We evaluated the combination of docetaxel and irinotecan, a novel non-platinum-containing regimen, in the first- or second-line treatment of patients with recurrent or metastatic SCCHN. Both drugs were given on a weekly schedule of administration based on prior phase I experience [13]. Phase II trials of docetaxel and irinotecan, using weekly or every 3 weeks schedules of administration, have been conducted in many other solid tumors [2633]. To the best of our knowledge, this is the only phase II study of docetaxel and irinotecan in recurrent or metastatic SCCHN. Although objective responses were observed, the pre-specified criteria for efficacy were not met. In the first-line setting (group A), 4 objective responses were observed as required per study design but one was unconfirmed which did not allow the study to accrue beyond the first stage of a two stage Simon design. The statistical design assumed a target response rate of 40% in group A which in retrospect was rather high for the cooperative group setting and with the application of RECIST. Other cooperative group studies in comparable patient populations, such as E5397 and E1595, showed that single-agent chemotherapy with cisplatin achieves an objective response rate of 10% and median survival of 8 months (E5397) [34] and that cisplatin doublets (cisplatin/5-FU or cisplatin/paclitaxel) result in objective response rates of 26–27% and median survival of 8.1–8.7 months (E1395) [3]. In the current study, docetaxel and irinotecan produced a response rate of 17% (22% counting an unconfirmed response), median PFS of 3.3 months and median of OS 8.2 months. Therefore, survival results with docetaxel and irinotecan may be comparable to platinum-based combinations.
The group of patients treated in the second-line setting (group B) is one of the largest that have been studied so far and it was characterized by a high representation of patients with distant metastasis (78%) and previous treatment with paclitaxel (81%). In these patients, the efficacy of docetaxel and irinotecan with a response rate of 3% (6% counting an unconfirmed response), median PFS of 1.9 months and median OS of 5.0 months cannot be considered satisfactory. As single agent, irinotecan may be inactive in previously treated recurrent or metastatic SCCHN [11], whereas data with single-agent docetaxel is limited in a similar setting but activity has been reported [35].
The docetaxel and irinotecan regimen we used in our study was associated with expected toxicities which were predominantly non-hematologic, including diarrhea, anorexia, and fatigue. Although most of the patients had received paclitaxel in the past, grade 3 or 4 neuropathy was not seen. Grade 4 toxicity was observed in 30% of chemotherapy naive patients in this study versus 42% and 50% with cisplatin/paclitaxel and cisplatin/5-FU, respectively, in E1395, whereas there was no treatment-related death versus 5% and 7% with cisplatin/paclitaxel and cisplatin/5-FU, respectively [3]. However, there were some differences in the toxicity criteria used between these ECOG studies so the rates of grade 3 and 4 toxicities may not be directly comparable. Polymorphisms in the UGT1A1 gene have demonstrated racial variability and have been shown to be associated with differences in observed toxicities among patients treated with irinotecan. We could not demonstrate any correlation of toxicities with UGT1A1 genotypes, possibly because of the small sample size, or the low dose of irinotecan used in this study 40.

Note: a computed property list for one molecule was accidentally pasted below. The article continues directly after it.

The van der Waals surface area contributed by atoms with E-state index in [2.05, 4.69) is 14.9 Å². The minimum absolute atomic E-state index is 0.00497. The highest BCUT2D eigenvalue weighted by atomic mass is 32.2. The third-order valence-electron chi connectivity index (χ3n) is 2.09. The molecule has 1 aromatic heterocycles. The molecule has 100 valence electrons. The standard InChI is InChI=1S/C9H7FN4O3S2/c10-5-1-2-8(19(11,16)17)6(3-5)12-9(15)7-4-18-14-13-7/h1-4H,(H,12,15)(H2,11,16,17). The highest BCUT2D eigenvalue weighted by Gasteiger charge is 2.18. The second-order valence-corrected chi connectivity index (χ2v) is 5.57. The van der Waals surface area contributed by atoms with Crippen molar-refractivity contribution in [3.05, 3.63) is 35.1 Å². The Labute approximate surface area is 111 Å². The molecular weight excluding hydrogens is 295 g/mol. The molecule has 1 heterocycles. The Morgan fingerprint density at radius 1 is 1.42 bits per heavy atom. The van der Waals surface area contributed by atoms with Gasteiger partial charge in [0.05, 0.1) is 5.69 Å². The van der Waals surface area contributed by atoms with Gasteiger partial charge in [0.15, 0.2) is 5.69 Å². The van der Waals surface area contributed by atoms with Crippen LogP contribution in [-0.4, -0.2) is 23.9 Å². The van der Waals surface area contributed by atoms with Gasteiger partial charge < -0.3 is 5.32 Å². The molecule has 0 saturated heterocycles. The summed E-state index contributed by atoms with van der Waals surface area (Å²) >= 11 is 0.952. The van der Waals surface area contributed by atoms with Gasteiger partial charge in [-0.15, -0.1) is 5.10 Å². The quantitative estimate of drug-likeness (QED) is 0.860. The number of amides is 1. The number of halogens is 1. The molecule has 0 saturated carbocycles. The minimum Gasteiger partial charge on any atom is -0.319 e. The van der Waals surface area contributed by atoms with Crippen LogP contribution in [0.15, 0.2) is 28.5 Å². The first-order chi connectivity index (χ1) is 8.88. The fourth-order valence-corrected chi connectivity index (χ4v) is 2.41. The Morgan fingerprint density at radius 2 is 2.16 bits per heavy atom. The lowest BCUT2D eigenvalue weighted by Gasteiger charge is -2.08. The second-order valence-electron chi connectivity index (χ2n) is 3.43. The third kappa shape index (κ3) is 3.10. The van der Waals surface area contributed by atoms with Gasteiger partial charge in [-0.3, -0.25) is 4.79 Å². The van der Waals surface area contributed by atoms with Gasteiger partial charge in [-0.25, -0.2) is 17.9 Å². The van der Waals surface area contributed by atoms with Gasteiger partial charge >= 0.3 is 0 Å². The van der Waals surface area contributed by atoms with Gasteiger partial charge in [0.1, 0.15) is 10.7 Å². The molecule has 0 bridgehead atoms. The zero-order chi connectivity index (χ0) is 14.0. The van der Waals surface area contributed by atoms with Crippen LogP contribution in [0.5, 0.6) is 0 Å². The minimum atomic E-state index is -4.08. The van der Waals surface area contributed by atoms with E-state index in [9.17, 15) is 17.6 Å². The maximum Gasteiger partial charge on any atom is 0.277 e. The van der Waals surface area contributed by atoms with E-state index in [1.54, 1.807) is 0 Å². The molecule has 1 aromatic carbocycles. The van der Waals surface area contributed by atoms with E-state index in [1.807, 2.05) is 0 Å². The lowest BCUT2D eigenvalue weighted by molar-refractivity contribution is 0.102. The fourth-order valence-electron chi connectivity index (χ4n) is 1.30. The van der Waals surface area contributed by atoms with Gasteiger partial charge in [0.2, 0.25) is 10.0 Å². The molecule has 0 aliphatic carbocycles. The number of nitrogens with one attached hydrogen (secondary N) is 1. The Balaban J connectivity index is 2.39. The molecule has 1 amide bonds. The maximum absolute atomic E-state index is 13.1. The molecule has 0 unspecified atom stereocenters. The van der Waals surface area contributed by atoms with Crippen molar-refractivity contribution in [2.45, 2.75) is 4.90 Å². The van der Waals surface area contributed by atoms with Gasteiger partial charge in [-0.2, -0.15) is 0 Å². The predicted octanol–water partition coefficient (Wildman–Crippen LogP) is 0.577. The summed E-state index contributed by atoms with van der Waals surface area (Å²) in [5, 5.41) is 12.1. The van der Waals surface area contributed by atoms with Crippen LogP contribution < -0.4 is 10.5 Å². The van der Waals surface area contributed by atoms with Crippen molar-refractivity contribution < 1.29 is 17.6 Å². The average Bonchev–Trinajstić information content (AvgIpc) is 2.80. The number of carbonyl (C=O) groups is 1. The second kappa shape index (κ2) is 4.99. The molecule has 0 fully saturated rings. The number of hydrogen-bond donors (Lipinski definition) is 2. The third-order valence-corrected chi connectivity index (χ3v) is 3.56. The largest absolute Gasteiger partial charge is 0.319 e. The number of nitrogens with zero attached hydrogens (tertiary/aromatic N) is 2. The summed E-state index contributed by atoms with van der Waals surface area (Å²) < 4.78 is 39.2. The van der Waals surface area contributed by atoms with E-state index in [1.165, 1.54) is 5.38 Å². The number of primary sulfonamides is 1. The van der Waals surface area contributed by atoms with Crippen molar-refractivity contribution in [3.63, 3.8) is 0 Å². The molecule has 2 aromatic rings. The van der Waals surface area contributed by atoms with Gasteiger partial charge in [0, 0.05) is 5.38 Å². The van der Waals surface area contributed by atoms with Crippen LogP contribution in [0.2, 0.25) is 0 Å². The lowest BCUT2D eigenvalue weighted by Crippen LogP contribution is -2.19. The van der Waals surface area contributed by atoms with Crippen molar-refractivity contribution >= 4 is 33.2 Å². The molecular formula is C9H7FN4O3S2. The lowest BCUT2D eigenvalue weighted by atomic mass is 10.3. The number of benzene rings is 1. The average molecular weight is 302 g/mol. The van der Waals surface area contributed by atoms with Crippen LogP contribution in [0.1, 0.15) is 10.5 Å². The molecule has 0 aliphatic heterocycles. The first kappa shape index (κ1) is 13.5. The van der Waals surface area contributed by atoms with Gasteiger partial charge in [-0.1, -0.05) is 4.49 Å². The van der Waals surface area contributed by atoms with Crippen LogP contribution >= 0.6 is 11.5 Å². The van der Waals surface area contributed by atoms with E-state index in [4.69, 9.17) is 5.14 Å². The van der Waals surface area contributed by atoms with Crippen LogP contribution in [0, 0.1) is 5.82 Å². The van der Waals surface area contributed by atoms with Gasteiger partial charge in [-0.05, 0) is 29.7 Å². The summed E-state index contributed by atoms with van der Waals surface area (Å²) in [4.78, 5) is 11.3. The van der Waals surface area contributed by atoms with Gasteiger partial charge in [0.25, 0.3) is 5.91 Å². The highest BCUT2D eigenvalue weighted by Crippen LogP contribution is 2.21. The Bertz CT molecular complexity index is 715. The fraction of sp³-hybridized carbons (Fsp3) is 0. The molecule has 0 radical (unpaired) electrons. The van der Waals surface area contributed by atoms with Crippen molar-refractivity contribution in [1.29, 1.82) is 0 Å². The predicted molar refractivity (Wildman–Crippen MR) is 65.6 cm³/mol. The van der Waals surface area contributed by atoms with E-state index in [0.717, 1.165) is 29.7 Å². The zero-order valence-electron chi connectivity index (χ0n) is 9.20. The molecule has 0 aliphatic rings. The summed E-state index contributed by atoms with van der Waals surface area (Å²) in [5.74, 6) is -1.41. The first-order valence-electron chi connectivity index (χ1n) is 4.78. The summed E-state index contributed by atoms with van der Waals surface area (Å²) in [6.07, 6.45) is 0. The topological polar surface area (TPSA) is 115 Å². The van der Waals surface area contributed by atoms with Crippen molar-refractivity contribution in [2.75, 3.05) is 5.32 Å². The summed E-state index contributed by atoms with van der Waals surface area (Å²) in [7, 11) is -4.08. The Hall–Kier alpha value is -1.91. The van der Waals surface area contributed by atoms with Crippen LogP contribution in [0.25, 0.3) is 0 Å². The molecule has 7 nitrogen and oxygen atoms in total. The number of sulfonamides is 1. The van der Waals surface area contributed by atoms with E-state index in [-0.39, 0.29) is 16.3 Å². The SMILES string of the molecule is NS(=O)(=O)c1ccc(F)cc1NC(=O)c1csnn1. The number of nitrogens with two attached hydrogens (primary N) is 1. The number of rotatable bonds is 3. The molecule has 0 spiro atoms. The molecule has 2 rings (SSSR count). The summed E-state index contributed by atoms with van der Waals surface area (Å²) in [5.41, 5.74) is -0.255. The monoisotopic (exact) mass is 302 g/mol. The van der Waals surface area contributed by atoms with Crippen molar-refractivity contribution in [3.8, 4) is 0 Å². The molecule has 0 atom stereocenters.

COX-2 and VEGF are overexpressed in SCCHN and have been suggested as potential predictors of outcome [1416] [36]. Moreover, COX-2 expression has been reported to correlate with the expression of VEGF in SCCHN. Based on preclinical observations it has been proposed that docetaxel may have an antiangiogenesis effect [37]. We elected to assess VEGF as well as COX-2 on baseline tumor tissue and attempted to associate its expression with outcome. However, in the clinical setting examined we could not demonstrate that expression of either COX-2 or VEGF correlated with worse survival possibly because of insufficient sample size [38]. Patients with high serum VEGF levels had a trend towards improved PFS with docetaxel and irinotecan versus patients with low levels at baseline, an observation that may require further evaluation in subsequent studies.
The docetaxel and irinotecan regimen we used was feasible and was associated with a toxicity profile potentially favorable to cisplatin-based combinations. However, its antitumor activity is unlikely to be superior to platinum-based combinations in the first-line treatment of recurrent or metastatic SCCHN, whereas its antitumor activity in the second-line setting was rather disappointing. It has been reported that selected patients, such as those with tumors with high levels of excision repair cross complementation group 1 (ERCC1), may benefit less from platinum-based chemotherapy [39]. Whether docetaxel and irinotecan, a non-platinum doublet, will be beneficial in selected patients, such as those with tumors with high ERCC1, is a worthwhile hypothesis to be evaluated in future clinical trials in patients with SCCHN.
Acknowledgments
This study was conducted by the Eastern Oncology Cooperative Group (Robert L. Comis, M.D., Chair) and supported by Grants CA-23318 and CA-21115.
Footnotes
Financial disclosures: Drs. Argiris and Forastiere have served in Advisory Boards for Sanofi-Aventis